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Sunday, 10 May 2015

Grizzly Bear

The name “grizzly bear” refers to the silver-tipped or “grizzled” hair of a brown bear.

Grizzly bears were so feared and respected by Native Americans that hunting them required a company of four to ten warriors and was done with the same preparation and ceremoniality as intertribal warfare.

The first successful operation to remove cataracts from both eyes on a grizzly bear took place on November 5, 1850 at London's Zoological Gardens.

Grizzly bears can remember the faces of other bears they have not seen for ten years or more.

Grizzly bears sometimes cover their tracks for protection against hunters.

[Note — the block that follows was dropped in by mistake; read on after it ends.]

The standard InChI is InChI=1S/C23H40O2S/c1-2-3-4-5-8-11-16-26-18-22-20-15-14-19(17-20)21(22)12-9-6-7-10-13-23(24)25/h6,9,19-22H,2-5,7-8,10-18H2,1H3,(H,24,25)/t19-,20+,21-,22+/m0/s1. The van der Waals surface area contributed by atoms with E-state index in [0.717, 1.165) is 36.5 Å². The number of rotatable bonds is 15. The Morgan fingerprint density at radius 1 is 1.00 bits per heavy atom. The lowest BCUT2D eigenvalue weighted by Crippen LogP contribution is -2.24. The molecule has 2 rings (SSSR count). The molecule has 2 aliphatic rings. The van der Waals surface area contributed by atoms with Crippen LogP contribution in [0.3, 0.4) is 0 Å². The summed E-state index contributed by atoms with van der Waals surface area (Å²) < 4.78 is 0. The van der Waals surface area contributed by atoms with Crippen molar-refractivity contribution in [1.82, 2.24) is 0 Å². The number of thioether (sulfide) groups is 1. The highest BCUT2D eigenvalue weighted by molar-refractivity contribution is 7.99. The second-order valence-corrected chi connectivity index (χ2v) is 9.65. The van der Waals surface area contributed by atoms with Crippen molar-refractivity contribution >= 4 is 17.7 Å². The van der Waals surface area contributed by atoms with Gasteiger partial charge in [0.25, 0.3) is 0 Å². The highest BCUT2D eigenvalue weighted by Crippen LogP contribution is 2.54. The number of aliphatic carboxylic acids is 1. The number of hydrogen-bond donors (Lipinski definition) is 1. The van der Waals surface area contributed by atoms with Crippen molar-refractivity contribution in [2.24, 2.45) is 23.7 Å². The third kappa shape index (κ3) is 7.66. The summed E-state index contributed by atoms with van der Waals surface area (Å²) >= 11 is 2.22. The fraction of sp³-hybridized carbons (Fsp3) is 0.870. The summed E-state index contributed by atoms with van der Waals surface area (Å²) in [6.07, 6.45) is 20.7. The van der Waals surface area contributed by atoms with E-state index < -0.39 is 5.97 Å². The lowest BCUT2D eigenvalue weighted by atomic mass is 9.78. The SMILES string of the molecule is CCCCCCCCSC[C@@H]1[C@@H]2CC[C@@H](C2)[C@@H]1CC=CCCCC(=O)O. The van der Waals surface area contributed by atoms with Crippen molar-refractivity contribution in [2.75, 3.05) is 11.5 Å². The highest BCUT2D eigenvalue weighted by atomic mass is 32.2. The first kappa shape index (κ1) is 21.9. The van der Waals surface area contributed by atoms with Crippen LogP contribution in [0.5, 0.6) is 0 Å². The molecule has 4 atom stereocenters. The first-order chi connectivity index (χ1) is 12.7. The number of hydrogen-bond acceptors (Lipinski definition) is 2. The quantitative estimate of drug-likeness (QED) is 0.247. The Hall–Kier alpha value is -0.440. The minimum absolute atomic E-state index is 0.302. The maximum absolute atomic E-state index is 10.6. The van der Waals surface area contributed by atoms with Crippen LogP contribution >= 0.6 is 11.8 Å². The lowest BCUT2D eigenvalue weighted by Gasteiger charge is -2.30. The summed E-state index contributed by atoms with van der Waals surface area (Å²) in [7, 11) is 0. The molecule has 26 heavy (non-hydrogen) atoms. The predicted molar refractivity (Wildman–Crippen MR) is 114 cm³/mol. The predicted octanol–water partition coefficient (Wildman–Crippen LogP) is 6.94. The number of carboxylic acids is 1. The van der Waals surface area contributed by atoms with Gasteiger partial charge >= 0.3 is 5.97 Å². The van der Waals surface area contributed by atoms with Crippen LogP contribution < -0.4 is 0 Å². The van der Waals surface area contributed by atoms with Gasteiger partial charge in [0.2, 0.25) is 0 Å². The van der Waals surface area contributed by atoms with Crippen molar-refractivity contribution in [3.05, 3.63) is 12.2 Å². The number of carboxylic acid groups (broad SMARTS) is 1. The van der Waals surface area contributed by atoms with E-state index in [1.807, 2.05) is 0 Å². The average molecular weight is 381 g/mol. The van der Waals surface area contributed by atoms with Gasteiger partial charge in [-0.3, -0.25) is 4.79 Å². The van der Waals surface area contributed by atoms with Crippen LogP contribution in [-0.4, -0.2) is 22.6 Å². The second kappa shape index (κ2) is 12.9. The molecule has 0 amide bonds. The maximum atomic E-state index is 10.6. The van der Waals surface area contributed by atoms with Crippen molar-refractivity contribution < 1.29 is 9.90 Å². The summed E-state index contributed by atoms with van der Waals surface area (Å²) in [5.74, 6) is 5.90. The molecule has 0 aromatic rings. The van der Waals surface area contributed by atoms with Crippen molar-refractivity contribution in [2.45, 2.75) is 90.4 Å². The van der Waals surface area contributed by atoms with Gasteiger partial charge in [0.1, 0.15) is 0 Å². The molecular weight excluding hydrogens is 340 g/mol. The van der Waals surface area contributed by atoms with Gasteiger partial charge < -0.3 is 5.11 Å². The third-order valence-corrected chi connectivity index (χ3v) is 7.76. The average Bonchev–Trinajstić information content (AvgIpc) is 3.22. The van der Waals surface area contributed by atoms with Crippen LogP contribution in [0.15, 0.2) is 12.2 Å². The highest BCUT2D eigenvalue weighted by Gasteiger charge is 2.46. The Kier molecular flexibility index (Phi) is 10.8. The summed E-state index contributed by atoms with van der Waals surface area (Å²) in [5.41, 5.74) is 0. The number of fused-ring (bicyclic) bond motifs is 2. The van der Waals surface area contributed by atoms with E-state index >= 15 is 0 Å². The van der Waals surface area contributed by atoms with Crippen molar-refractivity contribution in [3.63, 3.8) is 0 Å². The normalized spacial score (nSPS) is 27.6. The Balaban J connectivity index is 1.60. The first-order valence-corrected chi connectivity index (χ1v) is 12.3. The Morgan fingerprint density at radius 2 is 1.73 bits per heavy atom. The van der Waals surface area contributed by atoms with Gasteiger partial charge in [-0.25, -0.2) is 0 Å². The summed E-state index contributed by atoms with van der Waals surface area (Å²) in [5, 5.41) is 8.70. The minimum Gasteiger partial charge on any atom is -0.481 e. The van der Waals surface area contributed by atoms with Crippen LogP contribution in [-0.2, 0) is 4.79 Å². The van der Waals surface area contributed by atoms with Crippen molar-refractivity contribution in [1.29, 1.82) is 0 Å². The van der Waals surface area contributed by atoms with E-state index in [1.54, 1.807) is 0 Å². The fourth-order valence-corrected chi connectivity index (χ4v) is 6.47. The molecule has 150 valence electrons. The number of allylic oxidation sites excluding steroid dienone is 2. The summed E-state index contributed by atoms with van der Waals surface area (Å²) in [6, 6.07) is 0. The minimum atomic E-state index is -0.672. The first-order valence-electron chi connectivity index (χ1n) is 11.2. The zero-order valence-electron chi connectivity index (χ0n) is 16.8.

An adult grizzly bear can run as fast as your regular horse.

Grizzly bears have a bite-force of over 8,000,000 pascals, enough to crush a bowling ball.

30,000 grizzly bears now live in Alaska. Once plentiful across western North America, only around 1,000 remain in the rest of US, with an estimated 20,000 in Canada.


Polar bears sometimes inter-breed with grizzly bears creating a hybrid bear known as a prizzly bear, or a grolar bear.

Despite their intimidating physiques, grizzly bears more often dine on berries, fruits, nuts and roots than red meat.

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